Although Hendra Gunawan’s enthusiasm for making art began early in life, his determination to make painting his vocation was catalyzed by a chance meeting at age 20, in 1939 with the master Affandi who would later become his contemporary. Shortly after this meeting, Hendra Gunawan became active in Sanggar Pelukis Rakyat (Peoples’ Artists’ Studio). Eventually, together with Affandi and S. Sudjojono, Hendra Gunawan pioneered Indonesian modernism with a unique amalgam of Western techniques and Indonesian imagery. These three, all living and working in Yogyakarta, Central Java, led the modernist artistic movement under the shadow of one of the most tumultuous eras in Indonesian history. They lived through the Japanese invasion of Indonesia, saw the conclusion of World War II, witnessed the country’s fight against Dutch occupation and the achievement of independence. This success was followed soon thereafter by internal political turmoil under Sukarno’s “New Order” regime. It was during this latter period that Hendra Gunawan suffered the most of the three modern luminaries. The artist was caught up in an anti-communist purge and incarcerated for thirteen years from 1965 as punishment for his involvement in the communist-sponsored Lembaga Kebudayaan Rakyat (known as LEKRA, or the People’s Cultural Association).
Predictably, there is a marked difference between the works produced before, during and after his incarceration. However, throughout his painting career the artist’s participation in the complex politics of the time was contrasted by his return to themes of Indonesian rural life. It was his own humble upbringing in a remote village near Bandung, West Java that drew him back to such subject matter. His oeuvre immortalizes some of the most memorable and varied scenes of everyday Indonesian life. As art historian Astri Wright remarks, “From the beginning, it seems, Hendra was painting people in contexts of work and play, in celebration, struggle and death.”
Painted in 1958 prior to his incarceration, Melasti is exemplary of the style demonstrated during the 1950s and 60s in which the artist explored the relationship between people and their surrounding environment. Bearing the title of the ceremony it masterfully depicts, Melasti presents both Hendra Gunawan’s nationalism as well as his outsider status as a Javanese native observing Balinese tradition. It is this binary that makes this work a rich, tender anthropological study of Balinese Hinduism, a religion practiced exclusively on the island. The Melasti ritual is held on the evening of a full moon closest to the spring equinox, and serves to cleanse both the Bhuana Ali (small world) and the Bhuana Agung (universe). The elaborate ceremony seeks to restore the balance of good and evil in anticipation of the new Balinese Calendar Year, Nyepi, which takes place several days later.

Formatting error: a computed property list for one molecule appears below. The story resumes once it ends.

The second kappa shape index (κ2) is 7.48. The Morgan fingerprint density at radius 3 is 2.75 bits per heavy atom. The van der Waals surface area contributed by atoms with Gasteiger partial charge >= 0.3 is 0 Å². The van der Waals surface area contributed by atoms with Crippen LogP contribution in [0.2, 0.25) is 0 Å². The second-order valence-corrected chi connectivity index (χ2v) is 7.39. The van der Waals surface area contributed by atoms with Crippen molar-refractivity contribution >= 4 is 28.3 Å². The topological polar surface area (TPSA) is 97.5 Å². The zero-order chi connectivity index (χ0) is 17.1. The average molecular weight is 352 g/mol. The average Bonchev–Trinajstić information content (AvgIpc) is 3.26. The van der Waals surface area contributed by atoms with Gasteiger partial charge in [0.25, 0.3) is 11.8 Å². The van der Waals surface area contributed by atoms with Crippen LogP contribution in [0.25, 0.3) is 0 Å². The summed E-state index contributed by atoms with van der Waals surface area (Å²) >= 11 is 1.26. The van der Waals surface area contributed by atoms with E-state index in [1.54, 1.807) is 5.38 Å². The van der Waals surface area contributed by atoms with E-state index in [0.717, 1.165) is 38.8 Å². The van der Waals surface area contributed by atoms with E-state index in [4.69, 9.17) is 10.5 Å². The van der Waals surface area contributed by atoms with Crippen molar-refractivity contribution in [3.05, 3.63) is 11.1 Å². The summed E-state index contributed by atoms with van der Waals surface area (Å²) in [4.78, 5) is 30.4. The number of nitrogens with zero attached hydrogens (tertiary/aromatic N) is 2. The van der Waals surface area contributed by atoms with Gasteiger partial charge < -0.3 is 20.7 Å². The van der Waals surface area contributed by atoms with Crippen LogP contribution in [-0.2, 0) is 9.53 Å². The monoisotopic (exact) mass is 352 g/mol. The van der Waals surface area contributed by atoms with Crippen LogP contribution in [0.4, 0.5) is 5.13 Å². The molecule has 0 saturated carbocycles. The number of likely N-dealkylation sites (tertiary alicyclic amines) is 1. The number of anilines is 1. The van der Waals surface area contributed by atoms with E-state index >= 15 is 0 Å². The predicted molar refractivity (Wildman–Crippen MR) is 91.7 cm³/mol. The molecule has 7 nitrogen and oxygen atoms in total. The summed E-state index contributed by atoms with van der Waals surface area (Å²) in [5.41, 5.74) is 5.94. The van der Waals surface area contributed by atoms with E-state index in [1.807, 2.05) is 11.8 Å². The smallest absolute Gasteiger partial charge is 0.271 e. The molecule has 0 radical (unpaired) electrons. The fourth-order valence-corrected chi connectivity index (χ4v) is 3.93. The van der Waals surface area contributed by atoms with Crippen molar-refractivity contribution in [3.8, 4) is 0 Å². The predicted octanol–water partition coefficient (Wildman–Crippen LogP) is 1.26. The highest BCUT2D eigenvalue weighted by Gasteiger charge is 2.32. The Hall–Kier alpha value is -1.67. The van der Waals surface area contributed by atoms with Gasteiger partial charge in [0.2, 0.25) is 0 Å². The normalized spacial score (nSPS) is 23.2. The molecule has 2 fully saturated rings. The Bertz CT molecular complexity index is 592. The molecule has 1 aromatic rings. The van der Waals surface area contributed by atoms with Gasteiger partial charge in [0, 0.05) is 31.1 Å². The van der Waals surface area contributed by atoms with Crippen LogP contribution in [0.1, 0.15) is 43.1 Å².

Given that it depicts a ceremony seeking to purify multiple worlds, it is both fitting and emblematic of his style at the time that the worshippers gathering on the beach are reduced to small figures in the context of the larger all-encompassing environment. In the foreground the figures stream towards the shoreline, pushing against the sea breeze and emerging from between two ancient banyan trees—as sacred are (this bit sounds wrong) they are immense—that arch over the scene like gatekeepers to the ocean. Thick, sparse brushstrokes capture a dancer in motion, young men drumming, feet shuffling beneath the elaborate lion-like Barong costume and children playing alongside the procession as it propels against the winds that bend the tedung, traditional Balinese parasol, towards land. A seemingly endless march of women move diagonally across the canvas, each one balancing elaborate fruit and flower offerings upon their heads, their elongated limbs typical of the artist’s silhouettes, dressed in vibrant kebaya and traditional batik sarong. Though distinguished by different colored dress, the faces of the female troop are all finished with just a few quick brushstrokes rendering them even more subsidiary to the landscape in which they wander. In combination with the diagonal composition of the piece, this use of spontaneous brushstroke Hendra Gunawan evokes a Fauvist sensibility and conveys the dynamism of the parade. One can almost hear the rhythmic sounds of the procession, the chatter of women and the rustling of the trees. The warm tones of the lively scene are set in exquisite contrast to the stillness and cool hues of a near-cloudless sky and unmoving ocean. This energetic contrast exemplifies Hendra Gunawan’s natural acuity for colour and the vitality of life itself.
Once Hendra Gunawan’s composition has pulled viewers gaze across the canvas, one is inclined to cast their eyes towards the horizon beyond. There, in the distance along the expansive beach, another ceremony takes place signifying the commonality of the Melasti ritual. As all ceremony-goers seek balance, Hendra Gunawan also strikes it superbly with tight composition, visual cohesiveness and a strong colour palette that successfully conveys the complex, ongoing dialogue that the Balinese have with the tangible and the visible and the worlds of the intangible and the hidden.